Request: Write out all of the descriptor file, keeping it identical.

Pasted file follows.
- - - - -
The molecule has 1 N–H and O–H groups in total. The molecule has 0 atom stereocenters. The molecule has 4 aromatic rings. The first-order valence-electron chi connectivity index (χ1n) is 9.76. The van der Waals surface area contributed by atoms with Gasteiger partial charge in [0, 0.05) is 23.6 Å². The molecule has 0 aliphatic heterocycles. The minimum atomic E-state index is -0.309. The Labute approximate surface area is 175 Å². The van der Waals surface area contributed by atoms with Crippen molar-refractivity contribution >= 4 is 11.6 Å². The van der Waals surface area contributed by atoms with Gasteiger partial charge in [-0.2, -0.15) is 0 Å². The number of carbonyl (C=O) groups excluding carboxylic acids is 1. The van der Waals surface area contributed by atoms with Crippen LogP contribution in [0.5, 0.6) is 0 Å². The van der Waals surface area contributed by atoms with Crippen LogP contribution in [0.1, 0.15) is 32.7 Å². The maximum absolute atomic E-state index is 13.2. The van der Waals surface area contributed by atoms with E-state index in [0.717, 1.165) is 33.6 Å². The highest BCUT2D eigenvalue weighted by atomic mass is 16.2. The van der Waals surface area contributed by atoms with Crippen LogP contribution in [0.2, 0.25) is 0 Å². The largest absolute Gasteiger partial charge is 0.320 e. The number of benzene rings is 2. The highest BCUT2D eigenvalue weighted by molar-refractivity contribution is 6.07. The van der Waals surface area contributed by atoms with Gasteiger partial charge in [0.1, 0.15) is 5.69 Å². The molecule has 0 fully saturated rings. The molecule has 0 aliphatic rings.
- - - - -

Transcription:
The molecule has 1 N–H and O–H groups in total. The molecule has 0 atom stereocenters. The molecule has 4 aromatic rings. The first-order valence-electron chi connectivity index (χ1n) is 9.76. The van der Waals surface area contributed by atoms with Gasteiger partial charge in [0, 0.05) is 23.6 Å². The molecule has 0 aliphatic heterocycles. The minimum atomic E-state index is -0.309. The Labute approximate surface area is 175 Å². The van der Waals surface area contributed by atoms with Crippen molar-refractivity contribution >= 4 is 11.6 Å². The van der Waals surface area contributed by atoms with Gasteiger partial charge in [-0.2, -0.15) is 0 Å². The number of carbonyl (C=O) groups excluding carboxylic acids is 1. The van der Waals surface area contributed by atoms with Crippen LogP contribution in [0.5, 0.6) is 0 Å². The van der Waals surface area contributed by atoms with Crippen LogP contribution in [0.1, 0.15) is 32.7 Å². The maximum absolute atomic E-state index is 13.2. The van der Waals surface area contributed by atoms with E-state index in [0.717, 1.165) is 33.6 Å². The highest BCUT2D eigenvalue weighted by atomic mass is 16.2. The van der Waals surface area contributed by atoms with Crippen LogP contribution in [0.2, 0.25) is 0 Å². The largest absolute Gasteiger partial charge is 0.320 e. The number of benzene rings is 2. The highest BCUT2D eigenvalue weighted by molar-refractivity contribution is 6.07. The van der Waals surface area contributed by atoms with Gasteiger partial charge in [0.1, 0.15) is 5.69 Å². The molecule has 0 fully saturated rings. The molecule has 0 aliphatic rings.